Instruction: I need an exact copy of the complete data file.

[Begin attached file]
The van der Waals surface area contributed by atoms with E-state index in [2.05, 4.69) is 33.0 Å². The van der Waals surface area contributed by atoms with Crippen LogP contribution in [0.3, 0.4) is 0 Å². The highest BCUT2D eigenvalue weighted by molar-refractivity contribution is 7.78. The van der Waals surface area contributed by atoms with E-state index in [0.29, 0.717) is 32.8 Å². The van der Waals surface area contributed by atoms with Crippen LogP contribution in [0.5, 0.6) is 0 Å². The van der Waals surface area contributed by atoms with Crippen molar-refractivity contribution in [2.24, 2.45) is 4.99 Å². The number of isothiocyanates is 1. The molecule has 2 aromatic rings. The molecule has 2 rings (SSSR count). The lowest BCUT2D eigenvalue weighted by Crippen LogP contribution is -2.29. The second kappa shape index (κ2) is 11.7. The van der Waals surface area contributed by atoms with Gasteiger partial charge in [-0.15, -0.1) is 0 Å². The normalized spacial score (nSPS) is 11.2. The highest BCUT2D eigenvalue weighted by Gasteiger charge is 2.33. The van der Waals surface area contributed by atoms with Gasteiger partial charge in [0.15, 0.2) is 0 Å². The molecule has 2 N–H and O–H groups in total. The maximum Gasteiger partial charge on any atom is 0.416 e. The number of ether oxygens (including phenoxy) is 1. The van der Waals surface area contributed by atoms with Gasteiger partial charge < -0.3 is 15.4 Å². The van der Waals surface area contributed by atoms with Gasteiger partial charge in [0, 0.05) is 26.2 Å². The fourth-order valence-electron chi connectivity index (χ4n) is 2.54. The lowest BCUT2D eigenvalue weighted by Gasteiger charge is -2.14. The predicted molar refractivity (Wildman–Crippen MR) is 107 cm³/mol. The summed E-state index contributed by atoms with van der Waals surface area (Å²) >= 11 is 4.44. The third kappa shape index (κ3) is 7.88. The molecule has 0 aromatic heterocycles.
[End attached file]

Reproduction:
The van der Waals surface area contributed by atoms with E-state index in [2.05, 4.69) is 33.0 Å². The van der Waals surface area contributed by atoms with Crippen LogP contribution in [0.3, 0.4) is 0 Å². The highest BCUT2D eigenvalue weighted by molar-refractivity contribution is 7.78. The van der Waals surface area contributed by atoms with E-state index in [0.29, 0.717) is 32.8 Å². The van der Waals surface area contributed by atoms with Crippen LogP contribution in [0.5, 0.6) is 0 Å². The van der Waals surface area contributed by atoms with Crippen molar-refractivity contribution in [2.24, 2.45) is 4.99 Å². The number of isothiocyanates is 1. The molecule has 2 aromatic rings. The molecule has 2 rings (SSSR count). The lowest BCUT2D eigenvalue weighted by Crippen LogP contribution is -2.29. The second kappa shape index (κ2) is 11.7. The van der Waals surface area contributed by atoms with Gasteiger partial charge in [-0.15, -0.1) is 0 Å². The normalized spacial score (nSPS) is 11.2. The highest BCUT2D eigenvalue weighted by Gasteiger charge is 2.33. The van der Waals surface area contributed by atoms with Gasteiger partial charge in [0.15, 0.2) is 0 Å². The molecule has 2 N–H and O–H groups in total. The maximum Gasteiger partial charge on any atom is 0.416 e. The number of ether oxygens (including phenoxy) is 1. The van der Waals surface area contributed by atoms with Gasteiger partial charge < -0.3 is 15.4 Å². The van der Waals surface area contributed by atoms with Gasteiger partial charge in [0, 0.05) is 26.2 Å². The fourth-order valence-electron chi connectivity index (χ4n) is 2.54. The lowest BCUT2D eigenvalue weighted by Gasteiger charge is -2.14. The predicted molar refractivity (Wildman–Crippen MR) is 107 cm³/mol. The summed E-state index contributed by atoms with van der Waals surface area (Å²) >= 11 is 4.44. The third kappa shape index (κ3) is 7.88. The molecule has 0 aromatic heterocycles.